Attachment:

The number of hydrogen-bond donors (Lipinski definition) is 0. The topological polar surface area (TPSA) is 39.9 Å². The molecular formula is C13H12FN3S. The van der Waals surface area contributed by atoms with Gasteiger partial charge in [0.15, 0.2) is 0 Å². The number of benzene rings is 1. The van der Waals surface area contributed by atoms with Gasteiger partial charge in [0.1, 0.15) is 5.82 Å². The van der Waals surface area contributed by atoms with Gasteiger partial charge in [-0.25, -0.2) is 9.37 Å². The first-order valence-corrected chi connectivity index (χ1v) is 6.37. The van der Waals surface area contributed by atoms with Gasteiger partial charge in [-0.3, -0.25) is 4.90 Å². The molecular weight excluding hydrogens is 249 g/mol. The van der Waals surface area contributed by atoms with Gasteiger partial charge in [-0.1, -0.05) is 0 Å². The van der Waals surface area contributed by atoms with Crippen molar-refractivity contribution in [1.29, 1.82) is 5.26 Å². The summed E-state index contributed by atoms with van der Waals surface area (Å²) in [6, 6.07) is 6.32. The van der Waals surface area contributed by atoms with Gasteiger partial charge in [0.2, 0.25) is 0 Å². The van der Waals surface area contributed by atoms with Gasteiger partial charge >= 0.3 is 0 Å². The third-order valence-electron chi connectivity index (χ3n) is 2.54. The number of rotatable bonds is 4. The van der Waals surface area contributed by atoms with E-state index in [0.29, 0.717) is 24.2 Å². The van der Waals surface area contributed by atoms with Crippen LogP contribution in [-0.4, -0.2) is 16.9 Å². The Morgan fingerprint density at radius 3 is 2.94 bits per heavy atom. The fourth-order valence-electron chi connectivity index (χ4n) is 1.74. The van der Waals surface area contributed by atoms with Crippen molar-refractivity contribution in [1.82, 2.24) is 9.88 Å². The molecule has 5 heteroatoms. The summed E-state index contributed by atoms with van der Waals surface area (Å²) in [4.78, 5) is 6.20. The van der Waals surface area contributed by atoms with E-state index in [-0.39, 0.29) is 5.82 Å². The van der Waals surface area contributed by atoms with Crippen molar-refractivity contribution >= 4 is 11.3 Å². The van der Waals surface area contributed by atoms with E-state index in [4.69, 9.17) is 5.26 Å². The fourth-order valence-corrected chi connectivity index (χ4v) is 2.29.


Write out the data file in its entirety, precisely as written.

The number of hydrogen-bond donors (Lipinski definition) is 0. The topological polar surface area (TPSA) is 39.9 Å². The molecular formula is C13H12FN3S. The van der Waals surface area contributed by atoms with Gasteiger partial charge in [0.15, 0.2) is 0 Å². The number of benzene rings is 1. The van der Waals surface area contributed by atoms with Gasteiger partial charge in [0.1, 0.15) is 5.82 Å². The van der Waals surface area contributed by atoms with Gasteiger partial charge in [-0.25, -0.2) is 9.37 Å². The first-order valence-corrected chi connectivity index (χ1v) is 6.37. The van der Waals surface area contributed by atoms with Gasteiger partial charge in [-0.3, -0.25) is 4.90 Å². The molecular weight excluding hydrogens is 249 g/mol. The van der Waals surface area contributed by atoms with Gasteiger partial charge in [-0.1, -0.05) is 0 Å². The van der Waals surface area contributed by atoms with Crippen molar-refractivity contribution in [1.29, 1.82) is 5.26 Å². The summed E-state index contributed by atoms with van der Waals surface area (Å²) in [6, 6.07) is 6.32. The van der Waals surface area contributed by atoms with Gasteiger partial charge in [0.2, 0.25) is 0 Å². The van der Waals surface area contributed by atoms with Gasteiger partial charge >= 0.3 is 0 Å². The third-order valence-electron chi connectivity index (χ3n) is 2.54. The number of rotatable bonds is 4. The van der Waals surface area contributed by atoms with E-state index in [0.29, 0.717) is 24.2 Å². The van der Waals surface area contributed by atoms with Crippen LogP contribution in [-0.4, -0.2) is 16.9 Å². The Morgan fingerprint density at radius 3 is 2.94 bits per heavy atom. The fourth-order valence-electron chi connectivity index (χ4n) is 1.74. The van der Waals surface area contributed by atoms with Crippen molar-refractivity contribution in [1.82, 2.24) is 9.88 Å². The molecule has 5 heteroatoms. The summed E-state index contributed by atoms with van der Waals surface area (Å²) in [4.78, 5) is 6.20. The van der Waals surface area contributed by atoms with E-state index in [-0.39, 0.29) is 5.82 Å². The van der Waals surface area contributed by atoms with Crippen molar-refractivity contribution >= 4 is 11.3 Å². The van der Waals surface area contributed by atoms with E-state index in [4.69, 9.17) is 5.26 Å². The fourth-order valence-corrected chi connectivity index (χ4v) is 2.29.